RGMA, a Predictive Gene for GBM Malignancy, is Enriched in GBM Classical Subtype
To examine the preferential expression of RGMA in GBM subtypes, we used three previously defined subtypes of GBM.31,32 RGMA expression was significantly higher in classical subtype than in mesenchymal and proneural subtypes based on the Gravendeel dataset (Figure 4A). Furthermore, there was a remarkable difference between EGFR non-amplification and EGFR amplification (Figure 4B), in which EGFR vIII amplification was known as a genetic alteration of the classical subtype.31,33 In the Gravendeel dataset, RGMA mRNA levels were positively correlated with classical GSC markers (FGFR3, HEY1, NOTCH1, PDGFA, NES, and EGFR), mesenchymal GSC markers (CD44, STAT3, RELB, CHI3L1, and VIM), and proneural GSC markers (BCAN, OLIG2, and DLL3) (Figure 4C). Gene set enrichment analysis also revealed that Verhaak_Glioblastoma_Classical phenotypes were positively correlated with RGMA expression in the Gravendeel dataset (Figure 4D). We next employed the Ivy Glioblastoma Atlas dataset to understand the association of individual histologic features of an anatomic human glioblastoma with RGMA expression patterns. Results revealed that RGMA expression was significantly upregulated in the infiltration tumor (IT) and cellular tumor (CT), suggesting a possible role of RGMA during the invasion of GBM (Figure 4E and F). Collectively, these findings indicate that RGMA expression is associated with GBM’s classical signature and that it is present in the IT and CT regions of the tumor.
Identification of Co-Expressed Genes with RGMA in GBM Samples and Their Enrichment Analysis
To understand the related signaling pathways of RGMA, we summarized the down- and upregulated genes with RGMA expression from the dataset. Pearson’s correlation coefficient was used to identify co-expressed genes positively correlated with RGMA (R ≥ 0.4) in the Gravendeel dataset, and 300 co-expression genes were shown in the heatmap (Figure 5A). These genes were subjected to analyses of GO biological processes and KEGG pathways using the DAVID database. The first enriched categories were ranked based on their significant p-values and then they were visualized by utilizing the “ggplot2” R package. Regarding its biological processes, co-expressed genes were involved in cell adhesion, intracellular signal transduction, extracellular matrix organization, positive regulation of ERK1 and ERK2 cascade, positive regulation of cell division, and activation of MAPKK activity (Figure 5B). Furthermore, the co-expressed genes in KEGG categories were enriched in the regulation of actin cytoskeleton, Hippo signaling pathway, Rap1 signaling pathway, signaling pathways of regulation of pluripotency of stem cells, and TGF-β signaling pathway (Figure 5C). A previous study has reported that the Rap1 signaling pathway is involved in tumor cell proliferation and invasion,34 specifically protein Rap1A can promote GBM growth in vivo.35 Muramatsu et al36 have shown that RGMA can activate Rap1 and regulate CD4+ T cell adhesion in autoimmune encephalomyelitis disease, implying the possible role of RGMA in GBM development through Rap1 pathway activation. Collectively, the elevated expression of RGMA may be associated with dysregulated growth signaling and immune response in the microenvironments of GBM.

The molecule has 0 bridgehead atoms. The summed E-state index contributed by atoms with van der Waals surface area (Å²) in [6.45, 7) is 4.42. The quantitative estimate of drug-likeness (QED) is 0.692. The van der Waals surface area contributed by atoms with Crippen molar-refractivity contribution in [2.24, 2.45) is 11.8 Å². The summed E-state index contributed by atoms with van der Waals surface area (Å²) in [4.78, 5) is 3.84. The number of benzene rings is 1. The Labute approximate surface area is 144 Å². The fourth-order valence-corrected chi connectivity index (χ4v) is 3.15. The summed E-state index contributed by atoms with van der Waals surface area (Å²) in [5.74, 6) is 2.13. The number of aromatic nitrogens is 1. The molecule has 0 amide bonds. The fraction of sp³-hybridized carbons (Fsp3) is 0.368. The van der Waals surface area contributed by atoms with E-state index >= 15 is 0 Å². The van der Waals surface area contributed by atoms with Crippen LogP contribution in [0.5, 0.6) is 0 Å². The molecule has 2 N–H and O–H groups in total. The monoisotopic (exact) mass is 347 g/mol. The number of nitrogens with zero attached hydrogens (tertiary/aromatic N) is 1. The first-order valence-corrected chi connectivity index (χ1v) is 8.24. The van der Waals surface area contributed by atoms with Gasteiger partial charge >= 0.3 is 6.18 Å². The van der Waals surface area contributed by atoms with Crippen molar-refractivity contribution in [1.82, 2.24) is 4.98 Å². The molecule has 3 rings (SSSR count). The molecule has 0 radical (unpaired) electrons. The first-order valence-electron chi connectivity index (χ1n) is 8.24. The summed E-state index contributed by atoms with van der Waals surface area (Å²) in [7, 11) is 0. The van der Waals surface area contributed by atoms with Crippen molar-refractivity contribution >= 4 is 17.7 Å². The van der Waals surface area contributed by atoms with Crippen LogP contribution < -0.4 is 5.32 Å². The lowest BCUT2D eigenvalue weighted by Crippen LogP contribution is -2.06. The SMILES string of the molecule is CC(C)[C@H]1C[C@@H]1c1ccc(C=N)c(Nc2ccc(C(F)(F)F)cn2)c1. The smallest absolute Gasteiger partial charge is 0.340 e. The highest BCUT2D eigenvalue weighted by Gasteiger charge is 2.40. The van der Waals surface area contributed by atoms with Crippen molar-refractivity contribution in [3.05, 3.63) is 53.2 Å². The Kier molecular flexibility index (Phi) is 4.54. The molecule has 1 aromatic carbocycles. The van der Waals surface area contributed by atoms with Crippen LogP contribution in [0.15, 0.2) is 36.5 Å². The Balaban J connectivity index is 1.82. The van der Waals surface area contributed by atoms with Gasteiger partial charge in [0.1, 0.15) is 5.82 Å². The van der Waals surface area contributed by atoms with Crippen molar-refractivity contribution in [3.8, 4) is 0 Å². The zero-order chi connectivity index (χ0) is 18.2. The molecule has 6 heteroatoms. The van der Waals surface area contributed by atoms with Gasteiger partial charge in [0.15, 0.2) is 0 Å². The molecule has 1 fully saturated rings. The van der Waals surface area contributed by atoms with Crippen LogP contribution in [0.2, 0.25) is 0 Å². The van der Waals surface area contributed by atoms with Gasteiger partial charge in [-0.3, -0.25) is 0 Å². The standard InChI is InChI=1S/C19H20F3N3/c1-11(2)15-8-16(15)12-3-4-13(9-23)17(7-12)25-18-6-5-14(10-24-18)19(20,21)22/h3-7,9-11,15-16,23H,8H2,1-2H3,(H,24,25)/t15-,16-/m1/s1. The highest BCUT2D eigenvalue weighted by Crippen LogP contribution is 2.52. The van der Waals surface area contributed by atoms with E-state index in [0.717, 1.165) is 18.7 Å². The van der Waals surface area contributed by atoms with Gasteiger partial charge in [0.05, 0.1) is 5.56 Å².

RGMA Expression is Positively Correlated with Its NEO1 Receptor in GBM Samples
NEO1 is known as a receptor of RGMA and their interaction has been shown in neural development.24,37 We then hypothesized that RGMA might also be associated with NEO1 in GBM. Results revealed that RGMA expression was significantly correlated with NEO1 in Gravendeel (R = 0.26), CGGA (R = 0.65), TCGA GBM (R = 0.41), and Rembrandt (R = 0.32) datasets (Figure 6A). Importantly, high expression levels of both RGMA and NEO1 in GBM tissues were correlated with poor patient survival (Figure 6B). This result suggests that co-activation of RGMA and NEO1 might be an important signaling event that occurs during GBM tumorigenesis.
In conclusion, we found that RGMA is overexpressed in GBM samples and that RGMA expression is linked to poor glioma patient survival. As a result, RGMA could be a potential target for GBM treatment.
High-grade glioma is featured by striking heterogeneous cellularity, encompassing GSCs and non-neoplastic tumor cells which consist of endothelial cells, vascular pericytes, astrocytes, tumor-associated macrophages, and other immune cells.4,38 Despite the best available treatment, this tumor can still recur and become resistant to treatment.39 Lee et al30 have reported that NBE cultured cells show more aggressiveness in tumor growth and mimic the phenotype and biology of primary tumors than FBS cultured cells. By performing bioinformatics analysis, we tried to find a biomarker to predict GBM tumorigenesis. Finally, we found that RGMA, a secreted protein-encoding gene, was highly expressed under the NBE culture condition. RGMA expression was remarkably increased in glioma and GSC cell lines. This finding indicated that RGMA might give rise to tumorigenesis and support the self-renewal of GSCs. RGMA expression was also increased in GBM tissues than in either low-grade tumors or non-tumor tissues and such high expression of RGMA was correlated with devastating outcomes of glioma patients. Taken together, these results postulate that RGMA is a potential biomarker for predicting glioma patient survival.